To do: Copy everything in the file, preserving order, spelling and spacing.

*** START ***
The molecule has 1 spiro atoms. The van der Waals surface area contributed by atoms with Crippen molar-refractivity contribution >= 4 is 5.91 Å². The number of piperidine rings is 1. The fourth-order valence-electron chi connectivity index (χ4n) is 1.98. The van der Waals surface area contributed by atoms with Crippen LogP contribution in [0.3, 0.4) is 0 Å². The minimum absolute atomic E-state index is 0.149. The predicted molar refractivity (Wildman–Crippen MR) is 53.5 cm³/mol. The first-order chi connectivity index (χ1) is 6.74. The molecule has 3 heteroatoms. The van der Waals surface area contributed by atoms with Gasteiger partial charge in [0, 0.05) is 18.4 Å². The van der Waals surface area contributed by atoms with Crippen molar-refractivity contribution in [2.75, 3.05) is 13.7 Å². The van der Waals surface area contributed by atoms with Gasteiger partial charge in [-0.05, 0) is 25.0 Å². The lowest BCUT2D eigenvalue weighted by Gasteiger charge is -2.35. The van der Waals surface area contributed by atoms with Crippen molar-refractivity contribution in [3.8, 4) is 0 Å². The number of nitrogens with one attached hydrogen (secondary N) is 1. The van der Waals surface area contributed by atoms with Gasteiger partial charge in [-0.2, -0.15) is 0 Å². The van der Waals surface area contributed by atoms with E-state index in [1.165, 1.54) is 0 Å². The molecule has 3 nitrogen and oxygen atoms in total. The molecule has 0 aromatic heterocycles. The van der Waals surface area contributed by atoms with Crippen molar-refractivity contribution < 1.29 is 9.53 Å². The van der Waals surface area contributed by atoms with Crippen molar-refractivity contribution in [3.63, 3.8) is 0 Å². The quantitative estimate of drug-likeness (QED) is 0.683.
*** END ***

The molecule has 1 spiro atoms. The van der Waals surface area contributed by atoms with Crippen molar-refractivity contribution >= 4 is 5.91 Å². The number of piperidine rings is 1. The fourth-order valence-electron chi connectivity index (χ4n) is 1.98. The van der Waals surface area contributed by atoms with Crippen LogP contribution in [0.3, 0.4) is 0 Å². The minimum absolute atomic E-state index is 0.149. The predicted molar refractivity (Wildman–Crippen MR) is 53.5 cm³/mol. The first-order chi connectivity index (χ1) is 6.74. The molecule has 3 heteroatoms. The van der Waals surface area contributed by atoms with Gasteiger partial charge in [0, 0.05) is 18.4 Å². The van der Waals surface area contributed by atoms with Crippen molar-refractivity contribution in [2.75, 3.05) is 13.7 Å². The van der Waals surface area contributed by atoms with Gasteiger partial charge in [-0.05, 0) is 25.0 Å². The lowest BCUT2D eigenvalue weighted by Gasteiger charge is -2.35. The van der Waals surface area contributed by atoms with Crippen molar-refractivity contribution in [3.8, 4) is 0 Å². The number of nitrogens with one attached hydrogen (secondary N) is 1. The van der Waals surface area contributed by atoms with Gasteiger partial charge in [-0.2, -0.15) is 0 Å². The van der Waals surface area contributed by atoms with E-state index in [1.165, 1.54) is 0 Å². The molecule has 3 nitrogen and oxygen atoms in total. The molecule has 0 aromatic heterocycles. The van der Waals surface area contributed by atoms with Crippen molar-refractivity contribution < 1.29 is 9.53 Å². The van der Waals surface area contributed by atoms with Crippen molar-refractivity contribution in [3.63, 3.8) is 0 Å². The quantitative estimate of drug-likeness (QED) is 0.683.